We decided that we wanted to be that vehicle to promote the ideas and works of talented people – who other publications may have overlooked – with a focus on authentic experiences and insight into any aspect of the human condition, aimed at bettering the spiritual or professional lives of our audience.

Is there a particular niche or demographic that your magazine aims to represent that isn't covered by others (either in print and/or online) - ie., City Paper, Washingtonian, Washington Post Style Section, etc.?

Ça Va? Magazine’s audience is the educated, multicultural individuals who are interested in a variety of subjects and ideas. Our focus is to entertain and inspire readers by profiling not only creators, but also the environment that is being created. The magazine is designed primarily to showcase the diversity of talents among people and businesses in Washington, DC – but also talents from the rest of the world.

According to your Web site, you plan to focus on the arts, fashion, beauty, business innovations, business growth, and environmental and health topics. Can you preview some of the features you're working on for the coming months that can readers expect?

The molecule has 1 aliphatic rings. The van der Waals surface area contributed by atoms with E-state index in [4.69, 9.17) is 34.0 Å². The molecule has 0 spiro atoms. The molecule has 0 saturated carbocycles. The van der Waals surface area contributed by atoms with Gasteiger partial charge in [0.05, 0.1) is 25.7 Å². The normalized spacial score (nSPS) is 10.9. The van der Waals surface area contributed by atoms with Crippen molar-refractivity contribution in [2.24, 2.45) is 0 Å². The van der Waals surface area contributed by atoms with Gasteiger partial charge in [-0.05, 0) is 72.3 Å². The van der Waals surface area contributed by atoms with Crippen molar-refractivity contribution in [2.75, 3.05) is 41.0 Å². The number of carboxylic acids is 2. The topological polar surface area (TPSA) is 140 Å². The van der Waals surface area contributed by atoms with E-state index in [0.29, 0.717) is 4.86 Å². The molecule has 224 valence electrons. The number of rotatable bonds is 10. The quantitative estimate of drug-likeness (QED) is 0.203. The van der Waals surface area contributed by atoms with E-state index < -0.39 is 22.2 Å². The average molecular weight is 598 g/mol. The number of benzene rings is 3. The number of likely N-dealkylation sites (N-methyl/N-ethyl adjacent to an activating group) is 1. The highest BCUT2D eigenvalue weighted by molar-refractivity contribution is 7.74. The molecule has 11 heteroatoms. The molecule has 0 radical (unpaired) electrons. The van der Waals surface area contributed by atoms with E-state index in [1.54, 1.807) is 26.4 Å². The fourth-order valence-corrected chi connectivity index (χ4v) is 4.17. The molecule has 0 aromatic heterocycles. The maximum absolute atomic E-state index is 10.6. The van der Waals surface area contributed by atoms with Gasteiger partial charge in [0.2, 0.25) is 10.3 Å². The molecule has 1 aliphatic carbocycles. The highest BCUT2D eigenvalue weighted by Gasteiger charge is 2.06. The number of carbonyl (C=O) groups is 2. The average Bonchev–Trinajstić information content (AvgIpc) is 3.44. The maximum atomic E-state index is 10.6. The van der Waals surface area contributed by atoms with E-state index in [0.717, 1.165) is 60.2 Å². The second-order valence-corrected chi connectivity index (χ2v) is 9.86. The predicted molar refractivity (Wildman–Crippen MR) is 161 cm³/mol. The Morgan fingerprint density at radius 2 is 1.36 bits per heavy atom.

We have a wide range of topics in the works, running the gamut from Holistic Health; Passive House-Energy Efficiency in Buildings; art from Japan; photographers and artists from Washington, DC as well as Russia; a nonprofit organization helping children in Thailand; and event coverage in Washington, DC, and more.

Will you have a core staff or writers, or will the articles/stories be dependent on contributing writers, or syndicated stories?

We have staff writers as well as contributing writers.

Is Ça Va? Magazine going to be strictly print or online as well?

We’ll print quarterly for the first year. However, we’ll place a lot of material on our Web site: Our debut issue came out on January 24th.

In the process of launching the magazine, what challenges have you encountered and how have you overcome those challenges?

There are always challenges in any new project. We encounter new challenges almost daily. We are also learning a lot as we work more on the magazine. Our staff is young and highly motivated. With a lot of inherent determination and teamwork, we’ve been able to overcome every challenge that’s come our way.

February 7, 2012

A Different Kind Of Truth....Van Halen Delivers a Monster

A Different Kind Of Truth©2012 Interscope Records

Comeback albums are always problematic and rarely measure up to vintage material.  Reuniting and recording for financial or nostalgic reasons is not a promising recipe for inspired new music.  Even in the rare instance when the new music is undeniable, for most fans, sentimental legend surpasses objective reality.